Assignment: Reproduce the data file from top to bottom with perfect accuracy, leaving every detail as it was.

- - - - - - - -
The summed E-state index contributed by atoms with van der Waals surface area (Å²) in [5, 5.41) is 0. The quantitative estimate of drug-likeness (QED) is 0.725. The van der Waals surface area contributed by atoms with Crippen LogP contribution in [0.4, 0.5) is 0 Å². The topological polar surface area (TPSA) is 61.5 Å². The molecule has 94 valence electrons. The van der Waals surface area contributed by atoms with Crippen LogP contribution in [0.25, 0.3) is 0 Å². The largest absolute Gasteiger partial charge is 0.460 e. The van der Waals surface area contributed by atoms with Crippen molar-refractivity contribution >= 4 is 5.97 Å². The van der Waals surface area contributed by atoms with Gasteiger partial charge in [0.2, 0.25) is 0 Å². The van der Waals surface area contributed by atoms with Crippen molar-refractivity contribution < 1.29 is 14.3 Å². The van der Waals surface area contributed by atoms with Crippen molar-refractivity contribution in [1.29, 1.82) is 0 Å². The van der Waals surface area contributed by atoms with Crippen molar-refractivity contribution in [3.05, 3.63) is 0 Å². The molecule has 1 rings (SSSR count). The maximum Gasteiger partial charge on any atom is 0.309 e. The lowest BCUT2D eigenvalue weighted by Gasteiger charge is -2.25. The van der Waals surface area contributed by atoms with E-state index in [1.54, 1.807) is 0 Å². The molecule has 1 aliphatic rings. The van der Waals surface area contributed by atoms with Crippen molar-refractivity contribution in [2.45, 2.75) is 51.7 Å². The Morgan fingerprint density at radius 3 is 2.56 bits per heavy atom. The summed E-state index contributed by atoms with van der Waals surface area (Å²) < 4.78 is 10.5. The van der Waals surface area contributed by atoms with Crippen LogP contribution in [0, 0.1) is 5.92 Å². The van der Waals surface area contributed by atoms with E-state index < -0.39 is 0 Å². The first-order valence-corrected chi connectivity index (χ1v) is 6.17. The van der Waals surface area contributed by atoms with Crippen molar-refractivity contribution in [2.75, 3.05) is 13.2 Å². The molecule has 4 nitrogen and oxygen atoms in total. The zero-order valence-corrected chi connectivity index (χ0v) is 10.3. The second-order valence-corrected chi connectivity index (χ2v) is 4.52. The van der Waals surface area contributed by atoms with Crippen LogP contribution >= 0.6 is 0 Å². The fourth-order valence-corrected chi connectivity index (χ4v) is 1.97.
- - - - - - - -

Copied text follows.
The summed E-state index contributed by atoms with van der Waals surface area (Å²) in [5, 5.41) is 0. The quantitative estimate of drug-likeness (QED) is 0.725. The van der Waals surface area contributed by atoms with Crippen LogP contribution in [0.4, 0.5) is 0 Å². The topological polar surface area (TPSA) is 61.5 Å². The molecule has 94 valence electrons. The van der Waals surface area contributed by atoms with Crippen LogP contribution in [0.25, 0.3) is 0 Å². The largest absolute Gasteiger partial charge is 0.460 e. The van der Waals surface area contributed by atoms with Crippen molar-refractivity contribution >= 4 is 5.97 Å². The van der Waals surface area contributed by atoms with Gasteiger partial charge in [0.2, 0.25) is 0 Å². The van der Waals surface area contributed by atoms with Crippen molar-refractivity contribution < 1.29 is 14.3 Å². The van der Waals surface area contributed by atoms with Crippen molar-refractivity contribution in [1.29, 1.82) is 0 Å². The van der Waals surface area contributed by atoms with Crippen molar-refractivity contribution in [3.05, 3.63) is 0 Å². The molecule has 1 rings (SSSR count). The maximum Gasteiger partial charge on any atom is 0.309 e. The lowest BCUT2D eigenvalue weighted by Gasteiger charge is -2.25. The van der Waals surface area contributed by atoms with E-state index in [1.54, 1.807) is 0 Å². The molecule has 1 aliphatic rings. The van der Waals surface area contributed by atoms with Crippen molar-refractivity contribution in [2.45, 2.75) is 51.7 Å². The Morgan fingerprint density at radius 3 is 2.56 bits per heavy atom. The summed E-state index contributed by atoms with van der Waals surface area (Å²) < 4.78 is 10.5. The van der Waals surface area contributed by atoms with Crippen LogP contribution in [0, 0.1) is 5.92 Å². The van der Waals surface area contributed by atoms with E-state index < -0.39 is 0 Å². The first-order valence-corrected chi connectivity index (χ1v) is 6.17. The van der Waals surface area contributed by atoms with Crippen molar-refractivity contribution in [2.75, 3.05) is 13.2 Å². The molecule has 4 nitrogen and oxygen atoms in total. The zero-order valence-corrected chi connectivity index (χ0v) is 10.3. The second-order valence-corrected chi connectivity index (χ2v) is 4.52. The van der Waals surface area contributed by atoms with Crippen LogP contribution >= 0.6 is 0 Å². The fourth-order valence-corrected chi connectivity index (χ4v) is 1.97.